Sorry for the click-bait title. I commented on an article in the Times and it got included in Readers Picks. Hence the quotes in my title.
The article was “If Seeing the World Helps Ruin It, Should We Stay Home?“, subtitled: “In the age of global warming, traveling — by plane, boat or car — is a fraught choice. And yet the world beckons.”
You can read the article. From my view, it’s an alcoholic struggling to justify stopping drinking, trying to square all the reasons he agrees with but he just wants another drink.
With one big difference: the alcoholic drinking only hurts himself. Flying heats and pollutes the planet we all share.
Some of the other responses looked beyond the personal thrill of flying to the consequences to everyone else, but most stayed in the mindset from before we knew we were heating the planet and devalued those consequences.
I don’t understand how people separate their actions from front-page environmental news. How they can see pictures of, say, New Delhi air and not connect that they are polluting thousands of times more than the average person there. I’m surprised at how easily they can dismiss consequences they don’t see.
I wrote to a friend who planned to avoid flying for a year, but is considering abandoning the goal to go to India: North America is a stunningly beautiful, diverse land with equally beautiful and diverse people. No one could possibly sample it all in a lifetime. For whatever India offers, there’s just as much unknown a train ride away. Before I sail to Europe, it looks like I’ll sail to Mexico, Puerto Rico, or places near Florida, and probably at almost no cost, using Findacrew.net, where I’ve met friendly people offering spaces on their boats, though I haven’t taken them up yet.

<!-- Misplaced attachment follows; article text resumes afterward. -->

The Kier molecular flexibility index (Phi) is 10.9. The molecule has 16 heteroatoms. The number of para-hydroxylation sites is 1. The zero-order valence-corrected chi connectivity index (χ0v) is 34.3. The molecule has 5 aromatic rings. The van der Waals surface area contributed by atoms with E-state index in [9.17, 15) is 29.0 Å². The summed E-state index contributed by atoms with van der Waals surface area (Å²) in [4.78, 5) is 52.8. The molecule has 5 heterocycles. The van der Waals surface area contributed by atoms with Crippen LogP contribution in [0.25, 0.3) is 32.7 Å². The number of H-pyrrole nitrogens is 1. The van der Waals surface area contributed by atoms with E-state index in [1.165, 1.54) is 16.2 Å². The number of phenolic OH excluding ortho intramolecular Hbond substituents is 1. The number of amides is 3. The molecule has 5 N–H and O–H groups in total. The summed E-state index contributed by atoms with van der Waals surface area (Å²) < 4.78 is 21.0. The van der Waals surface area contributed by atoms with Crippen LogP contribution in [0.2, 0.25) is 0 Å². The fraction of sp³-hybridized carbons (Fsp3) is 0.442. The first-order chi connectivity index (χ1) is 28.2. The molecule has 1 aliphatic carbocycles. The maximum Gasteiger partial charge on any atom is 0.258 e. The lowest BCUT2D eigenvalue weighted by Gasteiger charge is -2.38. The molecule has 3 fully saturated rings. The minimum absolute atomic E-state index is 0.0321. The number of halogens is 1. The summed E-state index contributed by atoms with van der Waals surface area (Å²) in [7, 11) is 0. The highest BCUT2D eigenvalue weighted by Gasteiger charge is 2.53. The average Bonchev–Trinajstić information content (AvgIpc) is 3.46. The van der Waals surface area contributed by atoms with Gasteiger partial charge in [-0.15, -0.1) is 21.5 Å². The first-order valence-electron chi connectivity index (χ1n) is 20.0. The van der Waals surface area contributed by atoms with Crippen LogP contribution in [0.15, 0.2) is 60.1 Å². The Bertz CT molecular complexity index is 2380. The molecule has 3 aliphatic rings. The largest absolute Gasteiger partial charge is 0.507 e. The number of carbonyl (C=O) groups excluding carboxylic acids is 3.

If I always think of what I’m missing, I’ll never be satisfied. If I enjoy what I have, I’ll always feel joy. I just wrote that, but the words feel consistent with those of Buddha. I would rather live by his words than to see specifically where he lived if it meant violating the words. He lived on Earth. I can see where he lived everywhere I go.
I’m in my fourth year since choosing not to fly. I wish I had changed earlier, but I feared the challenges to work and family. Some observations from year 1: https://www.inc.com/joshua-spodek/365-days-without-flying.html
Last I checked, the comment had a few reader upvotes. Maybe it will become a NYT picks.
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